ADB approves $526m to further boost infrastructure in BD

Posted by BankInfo on Thu, Jul 20 2017 10:06 am

The Asian Development Bank (ADB) approved a $526 million multitranche financing facility (MFF) to help sustain and increase infrastructure investments in Bangladesh, particularly in financing public-private partnership projects as well as renewable energy interventions, says a press release.
The assistance consists of a $500 million market-based loan to finance medium and large-scale PPP infrastructure projects, and a $26 million concessional loan to finance small and medium-sized renewable energy and energy efficiency facilities, primarily in the rural areas of the country.
Both loans are under the Third Public-Private Infrastructure Development Facility (PPIDF 3).
A $750,000 technical assistance was also approved from the Financial Sector Development Partnership Fund to further strengthen the capacity of the Infrastructure Development Company Limited (IDCOL), a state-owned financial institution mandated by the Government of Bangladesh to promote and finance PPP projects.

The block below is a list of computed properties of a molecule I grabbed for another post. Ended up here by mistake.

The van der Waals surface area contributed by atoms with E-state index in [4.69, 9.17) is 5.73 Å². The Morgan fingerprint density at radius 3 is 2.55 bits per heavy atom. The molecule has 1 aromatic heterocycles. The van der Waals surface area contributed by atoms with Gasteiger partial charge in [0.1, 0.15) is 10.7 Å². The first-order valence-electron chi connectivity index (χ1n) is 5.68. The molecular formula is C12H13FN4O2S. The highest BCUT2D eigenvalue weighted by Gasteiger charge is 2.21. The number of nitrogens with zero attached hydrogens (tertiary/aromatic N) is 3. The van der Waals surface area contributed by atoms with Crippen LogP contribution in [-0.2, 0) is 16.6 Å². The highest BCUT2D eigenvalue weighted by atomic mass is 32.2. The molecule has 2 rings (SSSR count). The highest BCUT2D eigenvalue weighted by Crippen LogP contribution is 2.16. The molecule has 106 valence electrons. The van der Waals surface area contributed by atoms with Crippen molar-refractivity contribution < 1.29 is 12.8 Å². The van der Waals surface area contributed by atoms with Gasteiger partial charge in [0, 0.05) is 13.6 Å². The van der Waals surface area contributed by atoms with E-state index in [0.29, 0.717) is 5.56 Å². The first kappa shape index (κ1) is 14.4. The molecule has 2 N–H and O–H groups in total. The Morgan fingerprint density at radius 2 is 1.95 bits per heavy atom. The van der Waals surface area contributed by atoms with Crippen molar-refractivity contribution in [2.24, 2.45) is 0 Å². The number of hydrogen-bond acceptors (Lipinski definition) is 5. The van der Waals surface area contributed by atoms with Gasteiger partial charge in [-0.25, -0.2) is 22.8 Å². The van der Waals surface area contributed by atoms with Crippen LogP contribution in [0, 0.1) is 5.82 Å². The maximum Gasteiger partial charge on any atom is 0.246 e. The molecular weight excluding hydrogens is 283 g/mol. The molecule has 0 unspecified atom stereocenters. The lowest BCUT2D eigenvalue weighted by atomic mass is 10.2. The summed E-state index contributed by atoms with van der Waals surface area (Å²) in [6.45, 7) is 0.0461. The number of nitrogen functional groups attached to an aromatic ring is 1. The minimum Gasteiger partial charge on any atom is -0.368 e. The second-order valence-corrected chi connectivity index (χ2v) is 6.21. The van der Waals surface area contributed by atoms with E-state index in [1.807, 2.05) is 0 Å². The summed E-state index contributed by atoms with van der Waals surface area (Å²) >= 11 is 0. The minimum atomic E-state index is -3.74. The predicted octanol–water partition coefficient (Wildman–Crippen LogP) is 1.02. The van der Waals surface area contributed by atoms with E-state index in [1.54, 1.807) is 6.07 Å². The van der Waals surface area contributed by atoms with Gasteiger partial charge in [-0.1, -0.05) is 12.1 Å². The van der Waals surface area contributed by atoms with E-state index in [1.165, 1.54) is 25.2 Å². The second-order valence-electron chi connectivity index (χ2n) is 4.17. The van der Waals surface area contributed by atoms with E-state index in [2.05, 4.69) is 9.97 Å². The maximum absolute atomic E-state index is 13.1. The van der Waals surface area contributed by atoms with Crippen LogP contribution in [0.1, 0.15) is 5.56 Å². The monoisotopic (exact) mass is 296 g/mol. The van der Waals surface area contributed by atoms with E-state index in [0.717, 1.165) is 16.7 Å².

"Infrastructure development is an integral part of Bangladesh's rapid economic growth, but it is undeniable that in order to sustain this growth, the country would need an increased investment in infrastructure that can be filled in by the private sector," Peter Marro, an ADB Principal Financial Sector Specialist, was quoted as saying on Tuesday.
"We hope to continue our contribution to the country's infrastructure development through PPIDF 3."
Bangladesh has recorded steady average growth of 6.3% between 2011 and 2015, enabling it to attain lower-middle income status in July 2015.
But real gross domestic product (GDP) growth would need to reach an average annual rate of 7.4% during the 7th Five Year Plan to move Bangladesh toward upper middle-income level, said the ADB statement.
Such targets, it said, will require a substantial increase in public and private investments from about 29% of GDP in 2015 to 34.4% by 2020.
The gap in infrastructure financing alone is estimated at between 5% and 6% of GDP or a shortfall of $9 billion to $10 billion a year.

News:new nation/20-jul-2017
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